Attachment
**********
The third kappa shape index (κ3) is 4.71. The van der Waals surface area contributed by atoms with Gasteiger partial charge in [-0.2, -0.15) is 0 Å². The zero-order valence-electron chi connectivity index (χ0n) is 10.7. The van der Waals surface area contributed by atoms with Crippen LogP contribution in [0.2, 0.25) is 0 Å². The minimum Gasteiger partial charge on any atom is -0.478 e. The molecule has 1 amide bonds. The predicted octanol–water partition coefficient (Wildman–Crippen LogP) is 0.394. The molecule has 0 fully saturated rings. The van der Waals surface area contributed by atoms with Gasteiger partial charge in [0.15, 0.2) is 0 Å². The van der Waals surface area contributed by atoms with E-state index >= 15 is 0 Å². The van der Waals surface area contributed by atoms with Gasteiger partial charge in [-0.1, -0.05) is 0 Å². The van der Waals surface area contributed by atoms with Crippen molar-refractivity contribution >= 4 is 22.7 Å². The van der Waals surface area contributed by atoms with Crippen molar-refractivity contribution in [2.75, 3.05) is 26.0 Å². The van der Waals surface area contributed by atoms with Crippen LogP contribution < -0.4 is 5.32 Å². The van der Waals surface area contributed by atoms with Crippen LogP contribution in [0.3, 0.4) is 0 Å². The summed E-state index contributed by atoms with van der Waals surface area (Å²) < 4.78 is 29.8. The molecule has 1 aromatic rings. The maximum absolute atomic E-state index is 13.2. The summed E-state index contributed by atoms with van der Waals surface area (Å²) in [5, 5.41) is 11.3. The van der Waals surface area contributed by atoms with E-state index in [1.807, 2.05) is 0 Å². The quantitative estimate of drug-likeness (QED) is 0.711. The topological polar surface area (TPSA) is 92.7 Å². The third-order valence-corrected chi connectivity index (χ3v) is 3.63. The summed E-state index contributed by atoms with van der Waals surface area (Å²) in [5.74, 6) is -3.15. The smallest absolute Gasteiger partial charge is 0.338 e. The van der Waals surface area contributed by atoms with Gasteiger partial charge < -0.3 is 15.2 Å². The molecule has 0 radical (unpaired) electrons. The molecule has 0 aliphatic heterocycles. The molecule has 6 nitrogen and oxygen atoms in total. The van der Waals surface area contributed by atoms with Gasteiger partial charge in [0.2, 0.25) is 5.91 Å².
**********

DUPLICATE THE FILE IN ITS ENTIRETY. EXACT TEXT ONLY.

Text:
The third kappa shape index (κ3) is 4.71. The van der Waals surface area contributed by atoms with Gasteiger partial charge in [-0.2, -0.15) is 0 Å². The zero-order valence-electron chi connectivity index (χ0n) is 10.7. The van der Waals surface area contributed by atoms with Crippen LogP contribution in [0.2, 0.25) is 0 Å². The minimum Gasteiger partial charge on any atom is -0.478 e. The molecule has 1 amide bonds. The predicted octanol–water partition coefficient (Wildman–Crippen LogP) is 0.394. The molecule has 0 fully saturated rings. The van der Waals surface area contributed by atoms with Gasteiger partial charge in [0.15, 0.2) is 0 Å². The van der Waals surface area contributed by atoms with E-state index >= 15 is 0 Å². The van der Waals surface area contributed by atoms with Gasteiger partial charge in [-0.1, -0.05) is 0 Å². The van der Waals surface area contributed by atoms with Crippen molar-refractivity contribution >= 4 is 22.7 Å². The van der Waals surface area contributed by atoms with Crippen molar-refractivity contribution in [2.75, 3.05) is 26.0 Å². The van der Waals surface area contributed by atoms with Crippen LogP contribution < -0.4 is 5.32 Å². The van der Waals surface area contributed by atoms with Crippen LogP contribution in [0.3, 0.4) is 0 Å². The summed E-state index contributed by atoms with van der Waals surface area (Å²) < 4.78 is 29.8. The molecule has 1 aromatic rings. The maximum absolute atomic E-state index is 13.2. The summed E-state index contributed by atoms with van der Waals surface area (Å²) in [5, 5.41) is 11.3. The van der Waals surface area contributed by atoms with E-state index in [1.807, 2.05) is 0 Å². The quantitative estimate of drug-likeness (QED) is 0.711. The topological polar surface area (TPSA) is 92.7 Å². The third-order valence-corrected chi connectivity index (χ3v) is 3.63. The summed E-state index contributed by atoms with van der Waals surface area (Å²) in [5.74, 6) is -3.15. The smallest absolute Gasteiger partial charge is 0.338 e. The van der Waals surface area contributed by atoms with Gasteiger partial charge < -0.3 is 15.2 Å². The molecule has 0 radical (unpaired) electrons. The molecule has 0 aliphatic heterocycles. The molecule has 6 nitrogen and oxygen atoms in total. The van der Waals surface area contributed by atoms with Gasteiger partial charge in [0.2, 0.25) is 5.91 Å².